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The application of Appropriate Technology

Posted on Nov 17, 2011

http://www.epanet.com – One-stop source for software technology, news, and collaboration related to Epanet and water distribution modelling. http://www.zonums.com – Programs and complimentary tools for use with Epanet. http://google-maps-images-downloader.en.softonic.com – Program that allows the user to download Google Map images for use with...

Posted on Nov 17, 2011

## Worked Example 9: Sample Water System Design

Posted on Jun 12, 2011

## Worked Example 8: Sources at Different Elevations

Posted on Jun 12, 2011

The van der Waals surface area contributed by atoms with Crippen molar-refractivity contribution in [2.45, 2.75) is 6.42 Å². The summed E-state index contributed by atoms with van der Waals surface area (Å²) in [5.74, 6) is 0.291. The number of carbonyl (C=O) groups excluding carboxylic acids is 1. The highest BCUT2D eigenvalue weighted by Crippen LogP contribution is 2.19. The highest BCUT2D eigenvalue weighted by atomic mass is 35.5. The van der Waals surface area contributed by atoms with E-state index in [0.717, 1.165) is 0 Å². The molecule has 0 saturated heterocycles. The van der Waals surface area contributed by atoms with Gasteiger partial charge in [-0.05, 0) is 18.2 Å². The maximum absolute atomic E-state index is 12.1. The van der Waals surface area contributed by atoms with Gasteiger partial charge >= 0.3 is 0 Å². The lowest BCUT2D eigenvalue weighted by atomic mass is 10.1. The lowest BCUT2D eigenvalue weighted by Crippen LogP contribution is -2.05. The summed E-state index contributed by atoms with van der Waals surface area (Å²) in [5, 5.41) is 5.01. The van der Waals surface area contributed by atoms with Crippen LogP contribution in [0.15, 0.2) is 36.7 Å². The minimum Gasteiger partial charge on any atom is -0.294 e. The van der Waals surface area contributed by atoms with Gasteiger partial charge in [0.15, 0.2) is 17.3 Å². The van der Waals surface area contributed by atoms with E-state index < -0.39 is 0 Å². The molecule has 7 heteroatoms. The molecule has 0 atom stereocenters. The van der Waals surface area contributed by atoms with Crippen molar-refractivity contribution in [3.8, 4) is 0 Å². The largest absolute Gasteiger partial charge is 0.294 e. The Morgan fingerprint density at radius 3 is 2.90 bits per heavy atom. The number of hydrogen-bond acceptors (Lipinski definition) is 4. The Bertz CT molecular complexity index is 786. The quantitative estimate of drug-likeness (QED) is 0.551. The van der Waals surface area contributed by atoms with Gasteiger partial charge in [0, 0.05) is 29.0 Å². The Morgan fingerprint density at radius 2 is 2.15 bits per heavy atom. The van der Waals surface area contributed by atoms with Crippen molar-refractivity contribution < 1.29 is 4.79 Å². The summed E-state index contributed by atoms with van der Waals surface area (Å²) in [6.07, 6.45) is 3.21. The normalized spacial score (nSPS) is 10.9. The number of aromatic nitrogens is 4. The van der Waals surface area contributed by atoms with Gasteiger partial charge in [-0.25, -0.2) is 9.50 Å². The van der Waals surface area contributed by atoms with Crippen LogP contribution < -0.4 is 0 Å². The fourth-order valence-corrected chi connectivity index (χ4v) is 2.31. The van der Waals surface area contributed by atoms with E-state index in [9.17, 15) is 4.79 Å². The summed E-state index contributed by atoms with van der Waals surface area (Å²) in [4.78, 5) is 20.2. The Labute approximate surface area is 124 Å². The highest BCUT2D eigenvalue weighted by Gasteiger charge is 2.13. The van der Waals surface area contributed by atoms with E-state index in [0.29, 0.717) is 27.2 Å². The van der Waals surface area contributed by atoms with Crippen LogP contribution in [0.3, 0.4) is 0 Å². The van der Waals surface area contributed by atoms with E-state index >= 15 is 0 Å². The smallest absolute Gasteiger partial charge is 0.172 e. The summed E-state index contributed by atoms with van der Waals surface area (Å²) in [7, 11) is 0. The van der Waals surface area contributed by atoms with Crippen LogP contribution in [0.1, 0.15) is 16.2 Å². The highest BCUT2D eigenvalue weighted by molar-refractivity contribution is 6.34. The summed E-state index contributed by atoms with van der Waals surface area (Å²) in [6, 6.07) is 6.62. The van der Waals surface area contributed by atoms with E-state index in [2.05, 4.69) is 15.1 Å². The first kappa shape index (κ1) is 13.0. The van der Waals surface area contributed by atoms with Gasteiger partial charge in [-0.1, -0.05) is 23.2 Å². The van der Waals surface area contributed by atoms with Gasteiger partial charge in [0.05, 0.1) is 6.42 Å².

Consider two water sources at different elevations connected together at point A, which then supplies a reservoir tank at point B. The Bernoulli equations for source 1 to point A and source 2 to point A are given in Section 9 ii and are stated below: For source 1: For source 2: If we assume the kinetic energy term is negligible and rearrange the equations for PA we get: For source 1: For source 2: If we convert to head rather than pressure we get: For source 1: (38) For source 2: (39) These are the general equations for two sources joined at a junction, and assume pressure continuity at the junction. If this does not occur the system will experience back pressures and other such effects making it difficult to predict the overall flow rate into the reservoir. The Bernoulli equation from the junction A to the reservoir B is also given in Section 9 ii and is: (40) Finally the continuity equation must be stated: Numerical Example Consider a water system identical to that shown in Figure 21. The pipeline from spring tank 1 to the reservoir tank 3 has been laid and consists of 1100m of 1″ dia. pipe. It has been decided to “Tee” in a second water source, spring tank 2, at a point in the mainline 100 m from spring tank 1, and at an altitude of 80m. This new pipeline is 100m long. Spring tank 1 at an altitude of 100m, has a safe yield of 0.2LPS and spring tank 2, at an altitude of 110m, a safe yield of 0.3LPS. The reservoir tank has a control valve at the pipeline exit, an altitude of 0m and represents the altitude datum line. What diameter (or combination of diameters) of pipe would be the optimum in order to supply the required flow rate to the reservoir tank and what is the residual pressure at the control valve ? Answer First of all we must calculate the pressure head at point A (HA) by taking Equation (38) for Source 1: The required flow rate through this 100m section of 1″ dia. pipe, is 0.2LPS, so from the friction charts we can find the frictional head loss (fh1-A) by interpolation (see Appendix 5). This is approximately 0.7m. Substitute this into the above equation along with the relevant altitudes to get the pressure head at point A: Now substituting this value into Equation (39) for Source 2 we get: For source 2 : Which means that the required frictional head loss in the 100m of pipe between point A and the spring tank 2 (fh2-A) is: The required flow rate is 0.3LPS, so what will each diameter of pipe burn off, the data is shown below: Pipe Dia. (in) Frictional head loss (m) for 100m of pipe at a flow rate of 0.3LPS ½ “ 18.58 ¾” 4.73 1″ 1.47 It is clear that we will have to use a combination of pipe diameters to achieve...